Palestinians are voting in the West Bank in long-delayed elections highlighting deep divisions in the Israeli-occupied territory. The powerful Islamist group Hamas is boycotting the poll and preventing voting in the Gaza Strip. This means only the mainstream Fatah party candidates are in the race in 94 West Bank towns and villages.
Financial crises and stone-walled peacemaking efforts with Israel add to the difficult context, but the essentials of daily living are the voters’ immediate concern. The Palestinian Authority is hard-pressed to pay the salaries of more than 150,000 public sector employees. Some 10,000 members of the security forces cast their ballots on Thursday.
With Hamas not standing, analysts said the best way to measure support for the party will be to look at voter turnout.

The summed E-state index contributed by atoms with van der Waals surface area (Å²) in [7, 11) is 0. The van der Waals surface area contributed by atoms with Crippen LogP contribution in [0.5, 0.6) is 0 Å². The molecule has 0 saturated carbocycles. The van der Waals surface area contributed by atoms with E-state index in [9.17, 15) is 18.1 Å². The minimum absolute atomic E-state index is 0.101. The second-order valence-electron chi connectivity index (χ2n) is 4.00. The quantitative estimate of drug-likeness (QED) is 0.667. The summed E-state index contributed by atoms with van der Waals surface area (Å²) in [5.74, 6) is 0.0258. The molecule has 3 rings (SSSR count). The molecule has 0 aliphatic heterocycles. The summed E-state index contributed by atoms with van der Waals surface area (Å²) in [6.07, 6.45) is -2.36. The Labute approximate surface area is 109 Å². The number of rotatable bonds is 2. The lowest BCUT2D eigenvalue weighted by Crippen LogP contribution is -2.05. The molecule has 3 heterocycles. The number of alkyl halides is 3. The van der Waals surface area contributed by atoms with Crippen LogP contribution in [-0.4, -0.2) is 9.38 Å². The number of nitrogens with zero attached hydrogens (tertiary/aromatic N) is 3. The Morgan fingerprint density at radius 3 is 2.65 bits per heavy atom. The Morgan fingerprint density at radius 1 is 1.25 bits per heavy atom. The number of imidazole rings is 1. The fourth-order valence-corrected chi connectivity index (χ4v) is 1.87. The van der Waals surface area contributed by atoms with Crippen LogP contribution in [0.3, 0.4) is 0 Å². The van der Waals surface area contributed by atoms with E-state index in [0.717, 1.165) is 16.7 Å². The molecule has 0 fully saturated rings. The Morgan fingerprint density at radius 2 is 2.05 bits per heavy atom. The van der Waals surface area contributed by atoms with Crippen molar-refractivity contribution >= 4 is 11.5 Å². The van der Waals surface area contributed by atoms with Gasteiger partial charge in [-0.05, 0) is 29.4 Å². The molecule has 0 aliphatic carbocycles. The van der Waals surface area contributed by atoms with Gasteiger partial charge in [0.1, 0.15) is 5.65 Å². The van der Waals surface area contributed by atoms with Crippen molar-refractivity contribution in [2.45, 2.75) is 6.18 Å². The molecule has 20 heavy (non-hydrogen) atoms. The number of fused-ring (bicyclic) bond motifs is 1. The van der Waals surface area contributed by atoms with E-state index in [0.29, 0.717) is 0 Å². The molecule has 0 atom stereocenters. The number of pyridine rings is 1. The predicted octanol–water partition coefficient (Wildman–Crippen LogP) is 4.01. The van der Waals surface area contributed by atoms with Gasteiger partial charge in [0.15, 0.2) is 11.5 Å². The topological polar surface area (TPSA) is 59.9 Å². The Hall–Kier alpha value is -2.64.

Chief electoral officer Hisham Kuhail said: “In the West Bank the percentage of those who are registered to vote is 77%. That’s high compared to elsewhere in the world. Gaza has a smaller percentage since we haven’t been able to update our registry since 2007.”
Last time around, phased through 2005, turnout was estimated at around 80 percent. A sharp fall-off this time would show Hamas voters had stayed at home. Hamas won strongly enough in 2005 to lead the government then, not only in Gaza, but also in the West Bank.
In the Palestinian parliamentary elections in January 2006, Hamas won and assumed power, though the Israeli government, the United States and the European Union refused to recognize its right to govern the Palestinian Authority.
Both the Fatah party of President Mahmoud Abbas and the Islamist Hamas ruling Gaza see themselves as the true representatives of the Palestinian people.